FIFA and the IMF sure know how to walk on water — or still think they do.
Faced with similar reputational meltdowns, the shock would have at very least unseated entire boards at most private sector institutions, or sent many spiralling into protective bankruptcy.
Yet on the 100th anniversary of the launch of the Titanic, both institutions appear to be sailing serenely onward, oblivious to long-term weakening of their power. FIFA may not (like the IMF) have been conceived in Bretton Woods, but it plays a strikingly similar role to that of the developed world’s global financial gatekeeper.
Look below the waterline at these stately liners: the reputational double-whammy endured during May by these two bodies, is loosening the plates from which both are built. Dominique Strauss Kahn’s abrupt fall from the IMF and FIFA’s Asian football chief Mohamed Bin Hammam’s ouster will show “be you never so high, you are never above the markets.”
Just how long can Sepp Blatter continue to believe the only votes that matter are those of the 200 odd members of FIFA’s governing body – and not billions of soccer fans? As for any private sector business, the answer lies with markets – in this case through the agency of FIFAs core financial sponsors, Coca Cola and Adidas.
FIFA may be unaffected by the mounting derision of ordinary fans – but a single EVP at Coca Cola can still plant an iceberg in its “business as usual” course by pulling the financial plug. After all, Coca Cola still remembers the decade long damage to its own reputation from persisting in its 1985 “New Coke” branding disaster.
Likewise the IMF, although nominally immune to market-driven sanctions, could soon be facing its toughest-ever challenge. The test-case is whether Europe’s finance ministers manage to put another of their own, in the shape of Christine Lagarde, in the IMF driving-seat.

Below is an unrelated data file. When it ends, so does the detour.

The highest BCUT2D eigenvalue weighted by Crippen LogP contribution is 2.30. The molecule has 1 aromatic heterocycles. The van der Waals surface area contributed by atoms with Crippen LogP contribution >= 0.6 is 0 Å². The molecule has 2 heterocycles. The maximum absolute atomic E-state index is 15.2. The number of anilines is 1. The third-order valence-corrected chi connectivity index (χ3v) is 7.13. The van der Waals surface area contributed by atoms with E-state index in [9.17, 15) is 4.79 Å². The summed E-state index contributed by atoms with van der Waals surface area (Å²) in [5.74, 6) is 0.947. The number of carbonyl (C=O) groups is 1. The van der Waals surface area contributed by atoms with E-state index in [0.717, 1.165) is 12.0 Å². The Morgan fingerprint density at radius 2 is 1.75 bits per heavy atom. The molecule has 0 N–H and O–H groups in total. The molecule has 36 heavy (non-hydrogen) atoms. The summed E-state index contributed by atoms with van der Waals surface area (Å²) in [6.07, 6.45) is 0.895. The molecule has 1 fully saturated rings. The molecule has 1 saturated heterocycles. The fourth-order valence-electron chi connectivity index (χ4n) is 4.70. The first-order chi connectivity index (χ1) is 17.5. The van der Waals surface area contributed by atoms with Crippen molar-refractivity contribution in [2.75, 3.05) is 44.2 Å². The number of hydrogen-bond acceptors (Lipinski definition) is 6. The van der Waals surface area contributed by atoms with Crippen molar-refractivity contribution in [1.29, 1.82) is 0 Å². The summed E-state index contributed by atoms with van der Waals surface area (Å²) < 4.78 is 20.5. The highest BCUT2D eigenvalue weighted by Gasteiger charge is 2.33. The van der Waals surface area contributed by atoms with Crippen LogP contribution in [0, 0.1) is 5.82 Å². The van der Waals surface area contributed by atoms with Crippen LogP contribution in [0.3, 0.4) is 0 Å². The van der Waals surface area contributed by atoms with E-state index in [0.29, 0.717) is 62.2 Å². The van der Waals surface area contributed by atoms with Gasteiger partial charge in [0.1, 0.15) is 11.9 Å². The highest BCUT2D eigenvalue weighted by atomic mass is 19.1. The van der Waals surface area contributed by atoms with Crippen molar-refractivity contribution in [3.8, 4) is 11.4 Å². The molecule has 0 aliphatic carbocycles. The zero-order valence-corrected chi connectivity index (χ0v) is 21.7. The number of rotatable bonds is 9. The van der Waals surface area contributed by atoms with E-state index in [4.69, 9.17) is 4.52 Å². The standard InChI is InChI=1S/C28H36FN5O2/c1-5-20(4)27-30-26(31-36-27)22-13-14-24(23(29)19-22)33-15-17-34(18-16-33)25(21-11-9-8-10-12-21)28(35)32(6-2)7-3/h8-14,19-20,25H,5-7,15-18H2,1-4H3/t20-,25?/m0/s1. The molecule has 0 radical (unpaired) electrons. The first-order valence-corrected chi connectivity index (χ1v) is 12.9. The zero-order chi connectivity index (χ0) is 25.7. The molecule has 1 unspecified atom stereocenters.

The bulk of votes may rest with the EU and US, but the rest of the world now wants to play at being financial policeman. Right now, the IMF needs the BRICS more than vice-versa. Last year expatriate workers from developing nations remitted US$350 billion, in a stunning transfer of wealth that far exceeds the combined lending power of both the World Bank and the IMF.
The IMF’s plan to haughtily ignore the world’s workers and their governments in Mexico, Brazil or China by selecting a European to supervise the cleanup of Europe’s tattered finances, is every bit as risky as FIFA ignoring the world’s football fans.
As a consequence of the coming changeover at the corner suite at its HQ on Washington’s 19th Street, the Fund’s future reputation could be shaped by how Spain reacts to handling by the IMF.
Under DSK, the IMF successfully imposed upon a luckless trio of Europe’s “new poor” – Portugal, Greece and Ireland – a set of economic sanctions that are astonishingly similar to the medicine dished out in the 1980s to Spain’s former colonies in the New World.
Exactly 30 years ago Argentina, Mexico, Peru, Colombia all broke and buckled under during the debt crisis, accepting the IMF’s tough love. But will Madrid, as the fourth member of the PIGS group, actually bow the knee and take its medication from Christine Lagarde?
Spain is a patrician country which by European terms is not just “too big to fail” but also “too proud to be humiliated” in the same way as Greece, Portugal and Ireland. Already, legions of young Spanish are turning city squares into a passable copy of Cairo’s Tahrir Square. Perhaps they’ll recycle some of the old demo posters from 1980s-era Brazil. Then, protesters charged that IMF really stood for “Fome, Miséria, e Inflação” (Hunger, Misery and Inflation).
And now that the European Champion Clubs Cup again sits in Barcelona, nobody should underestimate the power of football to shape economic policy. For both the IMF or FIFA, mounting cracks to the smooth reputational façade, provide an opportunity for new players to wrest control of these old and creaking structures.
Netnet: Reputation matters.
By Richard House